How having to work your way up to the sponsorship decision maker can, in fact, be the best approach!

How having to work your way up to the sponsorship decision maker can, in fact, be the best approach!

Don’t get me wrong, speaking with the person who is ultimately going to give you the ‘yay’ or ‘nay’ on whether a partnership goes ahead, is vital.  But, as time-poor, for-purpose sponsorship-seekers we can often get ourselves in a pickle over the ‘need’ to speak with the decision maker from the outset.

You know as well as I do, that at the beginning of the process (unless you have a personal connection within a company), you won’t always have access to the ‘right’ people.  So what happens then?


Do you wait till you have more time to research the best person to approach?  Procrastinate over what the next step should be?  Decide to try and find the best person on LinkedIn (oh wait…is your profile up to date?)  Put your sponsorship strategy on hold? Make other excuses for why this approach won’t work? (Believe it or not, I’ve heard all of these reasons and more!)

Whilst getting to the decision maker on the first go might feel like the Holy Grail for your inner sponsorship-seeker, the reality is that the vast majority of brands, businesses and companies are very good at ‘hiding’ their senior managers.  Have you found that to be the case too?

Thank goodness then, for the fact that, just as it takes your whole organisation to deliver on your sponsorship strategy (because your sponsors will want to interact with your CEO and Board, the people who manage your newsletter, magazine, communications, and website will all need to be involved in the process, as well as, of course, you, your events people and potentially your volunteers.  And yes…. if you are a small charity, all of these people could be, well… you. I get that…)

So, where was I??  Ah yes, thank goodness then, for the fact that, just as it takes your whole organisation to deliver on your sponsorship strategy, the same is true for your sponsors.

When you come together in partnership, teams across a company will need to collaborate (PR, comms, brand, sales, marketing, senior management and more) to implement and activate different aspects of the sponsorship.

The reason that this is all good news for you is because, the more people you speak with, ask advice from about the alignment, and explore possibilities with, the more you have a chance of connecting with people who will be excited about the potential and are willing to champion your cause, event or program internally.

Even when you speak to a ‘decision maker’ they never make a sponsorship decision in isolation (unless they are a tiny company where the decision maker is also the owner).  They will have to get other areas of the business and executive team onside, ‘sell’ them on the benefits to their business or brand and seek agreement in order to spend their budget.

There is one caveat in all of this, and that is, by the time you are reaching out to a business, you’ve done a sufficient amount of research on their brand and who their target market is, to be able to prove to them that you can put them in front of their ideal customers who are in the market for what they are selling.  Or, show them the research that demonstrates that their customers care about your cause and core mission.  Of course, you will want to seek additional advice from them about the goals they seek from sponsorship, but in order to get your foot in the door (at any level of a business) you must be able to prove that you’ve done some initial research that shows promise and potential for everyone concerned.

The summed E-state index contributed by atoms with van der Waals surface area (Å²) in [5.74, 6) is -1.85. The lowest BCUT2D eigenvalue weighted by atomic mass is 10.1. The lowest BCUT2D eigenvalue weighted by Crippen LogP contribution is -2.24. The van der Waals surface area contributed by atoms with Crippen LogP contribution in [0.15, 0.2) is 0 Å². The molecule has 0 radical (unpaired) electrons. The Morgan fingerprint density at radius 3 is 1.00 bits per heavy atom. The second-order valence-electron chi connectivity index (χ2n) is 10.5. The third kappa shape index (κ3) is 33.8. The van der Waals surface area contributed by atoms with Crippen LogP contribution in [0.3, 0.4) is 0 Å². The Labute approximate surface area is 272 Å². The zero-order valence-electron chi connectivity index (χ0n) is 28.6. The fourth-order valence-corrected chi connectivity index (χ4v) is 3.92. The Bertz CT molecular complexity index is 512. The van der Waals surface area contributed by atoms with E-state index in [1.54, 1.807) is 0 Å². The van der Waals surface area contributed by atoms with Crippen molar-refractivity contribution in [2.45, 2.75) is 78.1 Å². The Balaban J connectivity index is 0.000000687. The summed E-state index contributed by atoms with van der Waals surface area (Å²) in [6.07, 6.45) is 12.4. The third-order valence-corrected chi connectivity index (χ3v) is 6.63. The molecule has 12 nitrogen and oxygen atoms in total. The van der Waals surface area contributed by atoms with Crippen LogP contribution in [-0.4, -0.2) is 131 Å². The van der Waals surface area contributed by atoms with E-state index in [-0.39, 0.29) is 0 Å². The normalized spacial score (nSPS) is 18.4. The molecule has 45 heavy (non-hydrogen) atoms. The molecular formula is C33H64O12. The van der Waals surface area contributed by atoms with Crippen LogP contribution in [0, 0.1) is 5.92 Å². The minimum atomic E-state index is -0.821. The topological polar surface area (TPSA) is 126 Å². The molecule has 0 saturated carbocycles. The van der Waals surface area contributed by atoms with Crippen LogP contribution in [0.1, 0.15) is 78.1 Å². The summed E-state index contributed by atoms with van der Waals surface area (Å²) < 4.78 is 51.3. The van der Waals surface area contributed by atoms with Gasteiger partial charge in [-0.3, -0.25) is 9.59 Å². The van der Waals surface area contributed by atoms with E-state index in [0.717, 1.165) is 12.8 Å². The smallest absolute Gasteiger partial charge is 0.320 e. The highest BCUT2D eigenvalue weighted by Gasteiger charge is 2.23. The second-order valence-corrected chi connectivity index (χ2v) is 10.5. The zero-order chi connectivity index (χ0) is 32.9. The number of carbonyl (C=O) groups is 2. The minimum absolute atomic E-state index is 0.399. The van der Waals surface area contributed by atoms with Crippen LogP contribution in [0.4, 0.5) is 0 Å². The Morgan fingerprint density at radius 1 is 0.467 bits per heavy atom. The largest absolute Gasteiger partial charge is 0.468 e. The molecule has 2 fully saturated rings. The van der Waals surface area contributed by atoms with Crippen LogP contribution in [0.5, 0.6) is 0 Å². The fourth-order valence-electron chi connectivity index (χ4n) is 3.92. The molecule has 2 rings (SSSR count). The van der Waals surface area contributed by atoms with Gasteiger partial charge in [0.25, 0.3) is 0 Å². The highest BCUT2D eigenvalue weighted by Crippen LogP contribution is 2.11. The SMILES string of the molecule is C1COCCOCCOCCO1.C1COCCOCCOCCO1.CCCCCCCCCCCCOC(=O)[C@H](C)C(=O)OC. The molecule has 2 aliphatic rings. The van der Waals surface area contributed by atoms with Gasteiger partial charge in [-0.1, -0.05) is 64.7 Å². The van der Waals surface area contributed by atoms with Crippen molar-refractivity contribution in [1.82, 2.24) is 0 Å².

So… back to those decision makers.  Don’t be fooled into thinking that if you can’t make a connection with them straight away, that all is lost.  I’ve started conversations with the person on reception and the marketing co-ordinator who saw value in the opportunity I presented and they were instrumental in helping me ‘cut through’ the layers that I would have had to do alone with the Marketing Director (and their busy role, full inbox, multiple other sponsorship requests, meetings, meetings, meetings, and travel itinerary.)

The point is, if you’ve done your due diligence and developed a qualified list of aligned prospects, then you have a duty of care to your organisation and community of followers to see each sponsorship lead through to the end.  After all, your vital work allows your organisation to expand its revenue streams so it can be more relevant to and supportive of your supporters, right?

Sure, we all want to put our best foot forward and make the most efficient use of our time (I coach some fundraisers who have 30 mins a week to dedicate to sponsorship!), but sometimes life gives you lemons (and no clear details on who those decision makers are!)

So, go ahead.  Make lemonade.  Start where you can and go forward from there, and spread the passion and excitement for your organisation as you go!


Who is the best person to seek out, if you have no idea where to start and who might be the decision maker?  My best tip is the Marketing Manager.  The reason is, that sponsorship will most times come out of a company’s marketing budget.  Therefore they will have the delegation of that spend.  Of course, there are many names for who the right person could be, including Sponsorship Manager, Corporate Partnerships Manager, Community Engagement Manager, NFP Engagement Specialist and the list goes on and on.  But, if you’re stuck and don’t know where to begin, the Marketing Manager will be a great starting point.

2017-09-08T11:31:42+00:00 By |